There are about 5000 items of family papers containing the correspondence of Sanford's mother, father, aunts, uncles, cousins, and children. In addition to the family letters written to Sanford there are a large number of letters written by friends of the family to his mother, father, aunts, and uncles which are a part of the collection. There are letters from the Episcopal Bishop, Philander Chase, who was one of the founders of Kenyon College, at first called Jubilee College. Another 5000 items are contained in Mrs. Sanford's correspondence with her husband, son, daughters, friends, and other relatives. About 1000 items make up Sanford's own drafts of his letters, his writings on the penal codes, postal regulations, the German Educational System and some of his speeches. These drafts are in addition to those which are incorporated under the various subject headings. There are six boxes of letterbooks containing copies of Sanford's letters and dispatches.
The Special correspondence, separated because of the prominence of the correspondent as well as the volume of letters, is composed of approximately 8000 items. It contains references to all of the various categories in the collection. An index of all the correspondents who have thus been separated is attached. It includes the number of letters for each correspondent, the inclusive dates of the letters, and an identification of the writers, if possible.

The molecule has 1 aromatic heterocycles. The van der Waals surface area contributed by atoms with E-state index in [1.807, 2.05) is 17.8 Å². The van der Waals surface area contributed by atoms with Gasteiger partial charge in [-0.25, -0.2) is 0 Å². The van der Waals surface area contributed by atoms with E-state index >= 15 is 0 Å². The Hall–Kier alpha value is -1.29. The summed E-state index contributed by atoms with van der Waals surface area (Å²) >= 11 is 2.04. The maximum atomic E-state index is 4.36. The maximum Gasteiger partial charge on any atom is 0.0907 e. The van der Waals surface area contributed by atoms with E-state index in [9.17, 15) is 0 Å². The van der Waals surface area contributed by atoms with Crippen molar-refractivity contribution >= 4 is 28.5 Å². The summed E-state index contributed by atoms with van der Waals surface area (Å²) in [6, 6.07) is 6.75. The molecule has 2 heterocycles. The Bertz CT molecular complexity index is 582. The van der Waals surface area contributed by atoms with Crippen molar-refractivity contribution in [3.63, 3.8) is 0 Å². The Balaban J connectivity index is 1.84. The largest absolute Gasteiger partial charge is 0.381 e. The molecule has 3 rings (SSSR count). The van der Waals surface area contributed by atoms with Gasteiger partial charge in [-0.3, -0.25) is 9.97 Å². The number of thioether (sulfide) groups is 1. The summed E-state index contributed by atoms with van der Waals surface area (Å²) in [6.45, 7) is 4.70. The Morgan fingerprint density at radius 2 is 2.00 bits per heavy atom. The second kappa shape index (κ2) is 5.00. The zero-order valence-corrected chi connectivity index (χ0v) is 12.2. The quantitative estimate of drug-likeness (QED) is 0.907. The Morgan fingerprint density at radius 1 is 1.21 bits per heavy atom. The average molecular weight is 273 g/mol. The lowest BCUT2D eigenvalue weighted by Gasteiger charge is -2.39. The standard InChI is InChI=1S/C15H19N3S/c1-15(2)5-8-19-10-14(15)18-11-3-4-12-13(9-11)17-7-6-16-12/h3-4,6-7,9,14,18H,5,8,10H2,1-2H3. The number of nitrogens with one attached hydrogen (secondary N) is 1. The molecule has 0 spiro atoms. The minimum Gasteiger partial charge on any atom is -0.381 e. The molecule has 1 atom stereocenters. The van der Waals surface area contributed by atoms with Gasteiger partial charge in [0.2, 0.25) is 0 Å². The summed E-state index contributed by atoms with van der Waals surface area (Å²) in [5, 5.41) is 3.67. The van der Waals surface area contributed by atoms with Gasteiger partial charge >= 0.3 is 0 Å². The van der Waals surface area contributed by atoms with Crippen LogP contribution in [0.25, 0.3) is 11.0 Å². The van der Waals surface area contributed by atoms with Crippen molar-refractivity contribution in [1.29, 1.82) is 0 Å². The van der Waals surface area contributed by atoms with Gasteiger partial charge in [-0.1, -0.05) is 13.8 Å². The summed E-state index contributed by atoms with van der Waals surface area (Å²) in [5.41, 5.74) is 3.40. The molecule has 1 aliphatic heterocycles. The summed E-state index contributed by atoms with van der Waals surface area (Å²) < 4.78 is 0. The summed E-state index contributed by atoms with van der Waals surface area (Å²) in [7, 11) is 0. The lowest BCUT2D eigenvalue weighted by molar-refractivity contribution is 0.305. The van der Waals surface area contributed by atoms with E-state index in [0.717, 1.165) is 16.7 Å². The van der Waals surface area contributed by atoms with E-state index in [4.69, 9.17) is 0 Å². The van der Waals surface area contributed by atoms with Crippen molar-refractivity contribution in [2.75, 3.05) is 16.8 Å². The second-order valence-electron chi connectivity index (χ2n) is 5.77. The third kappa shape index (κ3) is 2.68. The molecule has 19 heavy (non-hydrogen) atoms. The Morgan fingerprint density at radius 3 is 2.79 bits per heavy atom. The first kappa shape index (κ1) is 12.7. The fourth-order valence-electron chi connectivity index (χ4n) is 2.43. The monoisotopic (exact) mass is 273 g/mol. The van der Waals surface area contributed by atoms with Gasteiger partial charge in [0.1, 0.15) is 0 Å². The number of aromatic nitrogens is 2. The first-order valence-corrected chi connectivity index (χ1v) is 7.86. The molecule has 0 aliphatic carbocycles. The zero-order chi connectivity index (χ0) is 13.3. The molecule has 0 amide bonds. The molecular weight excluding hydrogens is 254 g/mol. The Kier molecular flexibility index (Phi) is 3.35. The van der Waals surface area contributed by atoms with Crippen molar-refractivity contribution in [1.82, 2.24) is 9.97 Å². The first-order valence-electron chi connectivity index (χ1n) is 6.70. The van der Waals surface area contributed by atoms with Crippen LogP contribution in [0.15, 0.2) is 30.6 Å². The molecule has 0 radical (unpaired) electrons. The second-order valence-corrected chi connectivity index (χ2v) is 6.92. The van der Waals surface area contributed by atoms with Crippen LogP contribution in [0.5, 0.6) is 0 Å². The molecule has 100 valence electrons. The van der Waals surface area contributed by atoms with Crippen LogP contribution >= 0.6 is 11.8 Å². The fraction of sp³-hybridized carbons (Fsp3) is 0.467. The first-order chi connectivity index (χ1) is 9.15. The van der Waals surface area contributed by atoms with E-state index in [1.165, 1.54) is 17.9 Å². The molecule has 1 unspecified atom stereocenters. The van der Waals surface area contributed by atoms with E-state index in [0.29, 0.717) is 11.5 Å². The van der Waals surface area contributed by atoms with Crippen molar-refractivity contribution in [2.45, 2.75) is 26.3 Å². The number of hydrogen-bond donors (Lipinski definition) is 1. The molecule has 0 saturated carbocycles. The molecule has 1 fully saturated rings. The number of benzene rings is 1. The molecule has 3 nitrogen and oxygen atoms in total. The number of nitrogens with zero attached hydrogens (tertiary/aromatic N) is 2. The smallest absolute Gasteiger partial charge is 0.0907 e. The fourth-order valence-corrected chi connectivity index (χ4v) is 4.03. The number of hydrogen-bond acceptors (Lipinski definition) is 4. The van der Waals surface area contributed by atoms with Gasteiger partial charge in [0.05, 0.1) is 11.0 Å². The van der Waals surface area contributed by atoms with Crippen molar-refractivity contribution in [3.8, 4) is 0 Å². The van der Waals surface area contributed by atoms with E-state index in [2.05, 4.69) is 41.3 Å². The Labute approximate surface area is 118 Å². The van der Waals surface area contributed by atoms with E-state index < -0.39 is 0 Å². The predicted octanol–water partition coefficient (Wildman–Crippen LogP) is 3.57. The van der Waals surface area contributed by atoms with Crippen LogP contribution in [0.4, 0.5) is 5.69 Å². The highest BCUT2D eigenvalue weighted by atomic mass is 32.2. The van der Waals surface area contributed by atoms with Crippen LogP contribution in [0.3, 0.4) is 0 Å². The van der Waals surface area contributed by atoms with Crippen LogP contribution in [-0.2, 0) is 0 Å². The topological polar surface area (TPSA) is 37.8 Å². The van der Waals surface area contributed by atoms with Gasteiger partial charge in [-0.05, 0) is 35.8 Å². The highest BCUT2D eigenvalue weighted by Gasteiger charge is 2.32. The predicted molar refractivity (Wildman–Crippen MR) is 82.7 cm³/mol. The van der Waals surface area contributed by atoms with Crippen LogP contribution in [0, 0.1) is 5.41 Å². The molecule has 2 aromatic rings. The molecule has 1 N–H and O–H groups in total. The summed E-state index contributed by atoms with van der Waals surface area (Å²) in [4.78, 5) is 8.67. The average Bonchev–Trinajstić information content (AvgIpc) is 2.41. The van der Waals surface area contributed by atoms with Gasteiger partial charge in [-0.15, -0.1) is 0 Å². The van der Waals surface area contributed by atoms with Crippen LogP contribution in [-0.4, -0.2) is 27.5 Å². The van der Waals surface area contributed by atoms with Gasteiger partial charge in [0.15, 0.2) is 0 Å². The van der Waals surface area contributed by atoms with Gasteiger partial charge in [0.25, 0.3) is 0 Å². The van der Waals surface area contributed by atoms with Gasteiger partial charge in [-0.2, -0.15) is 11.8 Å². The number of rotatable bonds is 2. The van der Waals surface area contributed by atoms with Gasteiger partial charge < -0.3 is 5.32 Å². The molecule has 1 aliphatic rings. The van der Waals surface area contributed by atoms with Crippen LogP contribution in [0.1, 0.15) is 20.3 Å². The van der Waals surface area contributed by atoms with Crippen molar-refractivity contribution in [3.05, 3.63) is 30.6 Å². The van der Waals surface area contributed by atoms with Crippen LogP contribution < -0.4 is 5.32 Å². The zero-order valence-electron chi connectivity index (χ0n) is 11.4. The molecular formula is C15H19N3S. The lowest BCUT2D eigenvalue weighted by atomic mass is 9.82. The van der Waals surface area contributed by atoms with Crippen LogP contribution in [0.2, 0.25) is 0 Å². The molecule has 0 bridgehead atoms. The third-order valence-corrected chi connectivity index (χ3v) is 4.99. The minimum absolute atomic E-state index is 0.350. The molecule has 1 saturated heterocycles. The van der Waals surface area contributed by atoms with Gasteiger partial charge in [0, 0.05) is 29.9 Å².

There are about 300 items dealing with art and artists. Among the artists who corresponded with Sanford are George Catlin, De Haas (Dutch animal painter), Scheyer (German animal painter), Gudin, and Van Gogh. The social correspondence composed of invitations, social notes, letters of introduction, and some important autographs, together with the general correspondence in English, French, German, Italian, and Spanish, and the general memoranda, memorabilia, programs, notices and 20 maps make up the remaining 5000 items.